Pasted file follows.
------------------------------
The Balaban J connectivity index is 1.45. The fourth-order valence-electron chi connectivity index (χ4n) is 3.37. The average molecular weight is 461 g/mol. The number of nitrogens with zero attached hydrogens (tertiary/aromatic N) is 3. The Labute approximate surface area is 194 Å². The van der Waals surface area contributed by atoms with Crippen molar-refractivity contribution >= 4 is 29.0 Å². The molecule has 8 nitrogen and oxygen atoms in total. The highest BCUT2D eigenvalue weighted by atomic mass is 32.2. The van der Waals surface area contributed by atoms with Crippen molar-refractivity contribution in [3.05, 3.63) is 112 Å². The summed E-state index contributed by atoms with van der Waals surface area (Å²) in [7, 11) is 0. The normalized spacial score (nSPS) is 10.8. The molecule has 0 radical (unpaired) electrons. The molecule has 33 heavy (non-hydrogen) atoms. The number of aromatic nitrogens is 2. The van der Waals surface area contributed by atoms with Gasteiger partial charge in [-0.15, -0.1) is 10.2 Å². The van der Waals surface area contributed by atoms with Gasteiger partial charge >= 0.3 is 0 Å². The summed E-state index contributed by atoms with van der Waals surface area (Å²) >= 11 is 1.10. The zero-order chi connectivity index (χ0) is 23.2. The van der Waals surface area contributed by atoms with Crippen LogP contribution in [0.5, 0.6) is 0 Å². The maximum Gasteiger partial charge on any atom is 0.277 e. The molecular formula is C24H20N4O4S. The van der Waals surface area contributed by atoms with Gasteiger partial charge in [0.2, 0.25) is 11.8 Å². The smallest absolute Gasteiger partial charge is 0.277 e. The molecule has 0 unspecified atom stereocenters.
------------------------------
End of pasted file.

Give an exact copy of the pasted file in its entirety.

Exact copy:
The Balaban J connectivity index is 1.45. The fourth-order valence-electron chi connectivity index (χ4n) is 3.37. The average molecular weight is 461 g/mol. The number of nitrogens with zero attached hydrogens (tertiary/aromatic N) is 3. The Labute approximate surface area is 194 Å². The van der Waals surface area contributed by atoms with Crippen molar-refractivity contribution >= 4 is 29.0 Å². The molecule has 8 nitrogen and oxygen atoms in total. The highest BCUT2D eigenvalue weighted by atomic mass is 32.2. The van der Waals surface area contributed by atoms with Crippen molar-refractivity contribution in [3.05, 3.63) is 112 Å². The summed E-state index contributed by atoms with van der Waals surface area (Å²) in [7, 11) is 0. The normalized spacial score (nSPS) is 10.8. The molecule has 0 radical (unpaired) electrons. The molecule has 33 heavy (non-hydrogen) atoms. The number of aromatic nitrogens is 2. The van der Waals surface area contributed by atoms with Gasteiger partial charge in [-0.15, -0.1) is 10.2 Å². The van der Waals surface area contributed by atoms with Gasteiger partial charge >= 0.3 is 0 Å². The summed E-state index contributed by atoms with van der Waals surface area (Å²) >= 11 is 1.10. The zero-order chi connectivity index (χ0) is 23.2. The van der Waals surface area contributed by atoms with Crippen LogP contribution in [0.5, 0.6) is 0 Å². The maximum Gasteiger partial charge on any atom is 0.277 e. The molecular formula is C24H20N4O4S. The van der Waals surface area contributed by atoms with Gasteiger partial charge in [0.2, 0.25) is 11.8 Å². The smallest absolute Gasteiger partial charge is 0.277 e. The molecule has 0 unspecified atom stereocenters.